The size of the crystallites formed during crystallization depends on how easily the polymer chains fit into the crystal structure. In general, polymer chains are less mobile at lower temperatures and only small, less stable crystals are produced. These crystals have a low melting point. The mobility of the molecules is greater at higher temperatures so that larger, more perfect crystals are formed that melt at higher temperatures. The melting curve of a partially crystalline polymer therefore contains information on the size distribution of the crystallites present in the material. If the melting enthalpy of a 100 percent crystalline material (∆Hf 100 % ) is known, the crystallinity of a sample can be calculated from the area of the melting peak. Table 1 summarizes the typical values of the melting enthalpies for a number of completely crystalline polymers. The crystallinity of partially crystalline polymers can be investigated by DSC. A simple method for doing this is described in the following article.

Material∆Hf 100 % (J/g)
PE-LD, polyethylene, low density293
PE-HD. polyethylene high density293
PET, polyethylene terephthalate140
PP, polypropylene207
PA 6, polyamide 6230
PA 66, polyamide 66255
PTFE, polytetrafluoroethylene82

 

Table 1. Melting enthalpies of different thermoplastics

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DSC characterization of short chain branching distribution in polyethylene

Introduction [1 - 9]

The following acronyms are used in this article:

  • MMD Molar Mass Distribution
  • SCBD Short Chain Branching Distribution S
  • CB Short Chain Branching
  • TREF Temperature Rising Elution Fractionation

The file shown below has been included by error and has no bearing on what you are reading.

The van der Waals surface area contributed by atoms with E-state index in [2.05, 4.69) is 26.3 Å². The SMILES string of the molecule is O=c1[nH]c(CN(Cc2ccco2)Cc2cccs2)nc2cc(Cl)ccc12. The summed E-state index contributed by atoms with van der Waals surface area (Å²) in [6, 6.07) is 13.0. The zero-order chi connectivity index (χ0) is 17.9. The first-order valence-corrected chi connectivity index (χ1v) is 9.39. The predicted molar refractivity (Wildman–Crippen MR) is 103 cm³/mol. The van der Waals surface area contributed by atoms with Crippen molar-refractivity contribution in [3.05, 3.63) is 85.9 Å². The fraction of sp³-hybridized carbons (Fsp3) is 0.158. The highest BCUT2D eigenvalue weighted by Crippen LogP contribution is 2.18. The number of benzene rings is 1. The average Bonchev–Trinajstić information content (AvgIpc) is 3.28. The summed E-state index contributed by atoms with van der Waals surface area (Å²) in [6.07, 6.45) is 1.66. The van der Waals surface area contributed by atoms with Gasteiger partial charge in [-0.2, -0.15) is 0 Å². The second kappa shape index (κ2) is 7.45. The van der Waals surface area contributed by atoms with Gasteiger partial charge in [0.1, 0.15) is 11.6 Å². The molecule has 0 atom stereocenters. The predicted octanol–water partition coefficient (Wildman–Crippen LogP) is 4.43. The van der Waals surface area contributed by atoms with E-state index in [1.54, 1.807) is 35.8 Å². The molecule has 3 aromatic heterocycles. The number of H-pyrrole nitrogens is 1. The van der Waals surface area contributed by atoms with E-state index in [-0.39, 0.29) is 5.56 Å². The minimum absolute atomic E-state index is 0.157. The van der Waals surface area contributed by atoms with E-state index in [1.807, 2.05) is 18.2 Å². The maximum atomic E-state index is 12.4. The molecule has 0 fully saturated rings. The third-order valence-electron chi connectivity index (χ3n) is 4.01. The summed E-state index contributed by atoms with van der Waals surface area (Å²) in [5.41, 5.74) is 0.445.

• SIST Stepwise Isothermal Segregation Technique
  • SSA Successive Self-nucleation / Annealing

The properties of the copolymers of ethylene and higher α-olefines (1-butene, 1-hexene, 1-octene, 4-methyl-pentene, etc.) are closely related to the molar mass distribution (MMD) and the short chain branching distribution (SCBD) within the macromolecule.

The MMD and the type and content of monomers (or branching) can be determined by Size Exclusion Chromatography (SEC) and Nuclear Magnetic Resonance (NMR). The determination of the SCBD requires the use of fractionation techniques. For instance, the monomer distribution along the molecular chains can be determined by Temperature Rising Elution Fractionation (TREF). This technique fractionates the heterogeneous polyethylene (PE) by stepwise crystallization in solution onto an inert support. The support temperature follows the crystallization temperatures of the different molecular structures of the PE chains. The method involves dissolving the polymer in a suitable solvent at high temperature at 130 °C to 140 °C. The dilute polymer solution is then cooled slowly to room temperature. Afterward the temperature is increased in steps. Fractions are thereby formed that can then be analyzed with the standard methods used for the determination of the characteristics of molecular structures. Although TREF has been successfully applied, the main disadvantages of this fractionation technique are the relatively high costs involved and the time needed to perform an experiment. Several research groups have therefore tried to develop simpler and more rapid methods for the analysis of polyethylenes and α-olefine-copolymers using Differential Scanning Calorimetry, DSC, even though the results of these methods are not as accurate as those from TREF analysis.

This study compares two DSC methods for estimating the SCBD of copolymers following appropriate thermal treatment. The first method is known as the Stepwise Isothermal Segregation Technique (SIST). This involves the stepwise fractionation of the sample through crystallization by cooling the sample in a series of isothermal steps from the melt analogous to the TREF technique. SIST is mainly used for polyethylenes (PE). Up until now no significant results have been obtained with polypropylenes (PP). The second method is based on a superposition of self-nucleation and annealing cycles and is known as Successive Self-nucleation / Annealing (SSA). SSA is a more recent method than SIST and is also used for the characterization of polyethylenes. In this paper we compare conventional DSC melting analysis with the SIST and SSA methods for the characterization of three polymers: a homopolyethylene and two ethylene /1-hexene copolymers with different proportions of butyl groups.